An upstroke summons the rolling snap of tap shoes as a tall figure leans over the Fender Rhodes, posing an open-ended question in his right hand. In 16 short bars, his phrase evolves into a concept and a conversation begins on the bandstand. Sinking his hands into the harmony, he listens and responds as every player, dancer and poet becomes a composer of the moment, and every moment’s contribution becomes part of something bigger than the music.
Since the first club-owner uttered the phrase “after hours,” throngs of young musicians have traveled to New York City, horns in hand, paying more than they can afford to suffer the exquisite torture of playing live in front of their musical heroes, who nightly flank the bar, not ten feet from the bandstand.
More than 70 years after Miles left East St. Louis to follow Bird and Dizzy all the way to 52nd street, the allure of the New York session that once mystified generations of young players, now has lost its luster. Students and pro-players hang late less, and fewer clubs stay open after the headlining set. Billboard/BET award-winning piano player and composer Marc Cary believes the burden of rejuvenating the New York session rests on the shoulders of experienced and committed musicians, who share an openly progressive artistic vision that preserves the supportive apprenticeship tradition. And in what better neighborhood to foster that creative rejuvenation than Harlem?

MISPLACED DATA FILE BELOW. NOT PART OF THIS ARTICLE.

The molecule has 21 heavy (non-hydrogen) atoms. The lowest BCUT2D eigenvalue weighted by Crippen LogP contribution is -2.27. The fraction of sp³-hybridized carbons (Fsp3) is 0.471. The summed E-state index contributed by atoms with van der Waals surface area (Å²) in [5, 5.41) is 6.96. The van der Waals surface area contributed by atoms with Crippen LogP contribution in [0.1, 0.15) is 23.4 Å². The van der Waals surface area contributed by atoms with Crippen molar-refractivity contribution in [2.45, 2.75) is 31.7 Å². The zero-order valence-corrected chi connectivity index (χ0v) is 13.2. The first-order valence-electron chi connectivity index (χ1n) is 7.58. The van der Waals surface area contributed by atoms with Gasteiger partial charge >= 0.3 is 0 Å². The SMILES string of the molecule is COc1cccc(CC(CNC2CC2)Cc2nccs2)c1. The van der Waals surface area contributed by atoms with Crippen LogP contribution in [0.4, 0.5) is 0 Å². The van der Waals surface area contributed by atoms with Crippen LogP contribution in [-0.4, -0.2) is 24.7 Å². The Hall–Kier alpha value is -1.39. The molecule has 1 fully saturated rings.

“In the midst of a void, an opportunity came that I used to create a place where everybody could come play with all the baddest cats,” says Cary.